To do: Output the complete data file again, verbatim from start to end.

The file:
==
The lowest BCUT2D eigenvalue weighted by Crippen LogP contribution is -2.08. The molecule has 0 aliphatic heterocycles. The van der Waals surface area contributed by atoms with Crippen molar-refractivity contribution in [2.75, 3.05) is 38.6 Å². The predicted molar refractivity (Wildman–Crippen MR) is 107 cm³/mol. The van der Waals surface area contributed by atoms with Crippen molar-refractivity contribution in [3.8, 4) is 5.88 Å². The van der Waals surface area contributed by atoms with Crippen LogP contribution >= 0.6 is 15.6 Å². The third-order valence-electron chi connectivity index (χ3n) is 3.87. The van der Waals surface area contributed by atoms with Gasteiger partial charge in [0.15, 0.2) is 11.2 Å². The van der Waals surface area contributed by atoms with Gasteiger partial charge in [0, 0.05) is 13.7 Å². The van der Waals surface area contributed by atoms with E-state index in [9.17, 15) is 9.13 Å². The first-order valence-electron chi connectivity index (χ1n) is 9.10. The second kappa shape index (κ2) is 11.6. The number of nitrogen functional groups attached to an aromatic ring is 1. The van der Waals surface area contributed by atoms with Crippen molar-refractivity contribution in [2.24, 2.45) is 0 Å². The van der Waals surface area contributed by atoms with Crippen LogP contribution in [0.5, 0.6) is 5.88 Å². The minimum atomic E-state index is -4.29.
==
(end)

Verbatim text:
The lowest BCUT2D eigenvalue weighted by Crippen LogP contribution is -2.08. The molecule has 0 aliphatic heterocycles. The van der Waals surface area contributed by atoms with Crippen molar-refractivity contribution in [2.75, 3.05) is 38.6 Å². The predicted molar refractivity (Wildman–Crippen MR) is 107 cm³/mol. The van der Waals surface area contributed by atoms with Crippen molar-refractivity contribution in [3.8, 4) is 5.88 Å². The van der Waals surface area contributed by atoms with Crippen LogP contribution >= 0.6 is 15.6 Å². The third-order valence-electron chi connectivity index (χ3n) is 3.87. The van der Waals surface area contributed by atoms with Gasteiger partial charge in [0.15, 0.2) is 11.2 Å². The van der Waals surface area contributed by atoms with Gasteiger partial charge in [0, 0.05) is 13.7 Å². The van der Waals surface area contributed by atoms with E-state index in [9.17, 15) is 9.13 Å². The first-order valence-electron chi connectivity index (χ1n) is 9.10. The second kappa shape index (κ2) is 11.6. The number of nitrogen functional groups attached to an aromatic ring is 1. The van der Waals surface area contributed by atoms with Crippen molar-refractivity contribution in [2.24, 2.45) is 0 Å². The van der Waals surface area contributed by atoms with Crippen LogP contribution in [0.5, 0.6) is 5.88 Å². The minimum atomic E-state index is -4.29.